Your church member may feel apprehensive about dating again after their marriage. They’re also likely to want your approval. A dismissive attitude will leave them disheartened, while a sympathetic and encouraging approach can give them the impetus to start meeting people and making friends.

You may be able to help your church member think through what they’re looking for in a potential spouse, and offer wise counsel in their choices. You may want to discuss with them how to handle sexual pressures, which may be greater than when they were last dating. You can also offer comfort if they face disappointment in their search for love, and help them work through the emotional baggage that comes with dating in later life. 

“My vicar has been enthusiastic about me trying to find love again after my husband left me for someone else (which he counselled me through). He asks me how it’s going, listens to my dating stories, and assures me I’ll meet someone great. His belief in me makes me feel optimistic about the future.”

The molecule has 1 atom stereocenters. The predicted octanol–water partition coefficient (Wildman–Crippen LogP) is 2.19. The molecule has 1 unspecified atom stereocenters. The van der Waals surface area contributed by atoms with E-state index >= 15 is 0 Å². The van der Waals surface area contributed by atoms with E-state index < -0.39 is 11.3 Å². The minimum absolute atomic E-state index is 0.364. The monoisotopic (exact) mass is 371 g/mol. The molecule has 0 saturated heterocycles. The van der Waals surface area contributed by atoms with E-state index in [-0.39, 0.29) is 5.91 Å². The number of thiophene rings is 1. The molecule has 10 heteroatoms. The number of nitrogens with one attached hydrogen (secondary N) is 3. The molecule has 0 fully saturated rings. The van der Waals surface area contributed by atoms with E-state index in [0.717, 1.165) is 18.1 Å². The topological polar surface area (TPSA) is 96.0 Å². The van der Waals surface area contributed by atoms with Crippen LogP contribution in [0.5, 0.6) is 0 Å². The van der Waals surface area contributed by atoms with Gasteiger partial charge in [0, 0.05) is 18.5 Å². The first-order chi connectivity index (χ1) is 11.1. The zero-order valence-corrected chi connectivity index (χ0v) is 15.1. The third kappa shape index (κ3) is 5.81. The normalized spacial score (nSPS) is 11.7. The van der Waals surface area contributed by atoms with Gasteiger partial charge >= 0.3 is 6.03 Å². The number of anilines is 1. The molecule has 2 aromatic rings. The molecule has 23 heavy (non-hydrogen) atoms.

‘Pray for me’

Single people tell us that knowing someone is praying for them is very important to feeling guided to make good decisions. The occasional word or email to let them know you’re praying for them will be greatly valued. It will also help if you or someone on your team is available for prayer requests if your church member faces problems or dilemmas in their dating journey.

“I’ll always love and miss my husband, who died four years ago, but I’m only young and I hope there’s a second chance for me. My home group knows I’m looking to meet someone, and they pray that God will bring the right man along. It means a lot to me.” 


With thanks to: Callie, Debbie, Hilary, Mike and Roger. Some names have been changed to protect privacy.


If you’d like to know more about supporting a church member in online dating, we have an article to help you.  

You may like to direct your church members to our article here, where they can find further help and advice on dating after divorce or being widowed.

Catherine Francis, 20 March 2018